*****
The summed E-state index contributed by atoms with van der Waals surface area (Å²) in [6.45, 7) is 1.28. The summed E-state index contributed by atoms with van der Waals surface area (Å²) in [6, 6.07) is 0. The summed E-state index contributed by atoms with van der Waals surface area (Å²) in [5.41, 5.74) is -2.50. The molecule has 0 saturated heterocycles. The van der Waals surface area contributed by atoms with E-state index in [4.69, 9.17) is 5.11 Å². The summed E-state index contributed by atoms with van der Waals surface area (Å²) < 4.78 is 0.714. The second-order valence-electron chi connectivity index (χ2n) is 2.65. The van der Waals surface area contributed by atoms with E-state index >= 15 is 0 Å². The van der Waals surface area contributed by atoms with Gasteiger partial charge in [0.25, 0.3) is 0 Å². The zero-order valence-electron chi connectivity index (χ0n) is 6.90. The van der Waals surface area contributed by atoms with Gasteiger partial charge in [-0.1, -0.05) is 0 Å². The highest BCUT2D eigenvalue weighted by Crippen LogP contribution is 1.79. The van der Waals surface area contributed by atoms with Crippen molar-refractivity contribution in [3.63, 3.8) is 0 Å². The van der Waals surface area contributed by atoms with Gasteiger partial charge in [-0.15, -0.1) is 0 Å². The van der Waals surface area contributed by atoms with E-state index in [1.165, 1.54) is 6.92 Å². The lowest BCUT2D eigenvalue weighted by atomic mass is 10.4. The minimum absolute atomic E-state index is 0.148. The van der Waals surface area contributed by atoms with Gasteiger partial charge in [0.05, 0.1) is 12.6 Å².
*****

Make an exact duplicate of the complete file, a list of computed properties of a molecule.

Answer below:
The summed E-state index contributed by atoms with van der Waals surface area (Å²) in [6.45, 7) is 1.28. The summed E-state index contributed by atoms with van der Waals surface area (Å²) in [6, 6.07) is 0. The summed E-state index contributed by atoms with van der Waals surface area (Å²) in [5.41, 5.74) is -2.50. The molecule has 0 saturated heterocycles. The van der Waals surface area contributed by atoms with E-state index in [4.69, 9.17) is 5.11 Å². The summed E-state index contributed by atoms with van der Waals surface area (Å²) < 4.78 is 0.714. The second-order valence-electron chi connectivity index (χ2n) is 2.65. The van der Waals surface area contributed by atoms with E-state index >= 15 is 0 Å². The van der Waals surface area contributed by atoms with Gasteiger partial charge in [0.25, 0.3) is 0 Å². The zero-order valence-electron chi connectivity index (χ0n) is 6.90. The van der Waals surface area contributed by atoms with Gasteiger partial charge in [-0.1, -0.05) is 0 Å². The highest BCUT2D eigenvalue weighted by Crippen LogP contribution is 1.79. The van der Waals surface area contributed by atoms with Crippen molar-refractivity contribution in [3.63, 3.8) is 0 Å². The van der Waals surface area contributed by atoms with Gasteiger partial charge in [-0.15, -0.1) is 0 Å². The van der Waals surface area contributed by atoms with E-state index in [1.165, 1.54) is 6.92 Å². The lowest BCUT2D eigenvalue weighted by atomic mass is 10.4. The minimum absolute atomic E-state index is 0.148. The van der Waals surface area contributed by atoms with Gasteiger partial charge in [0.05, 0.1) is 12.6 Å².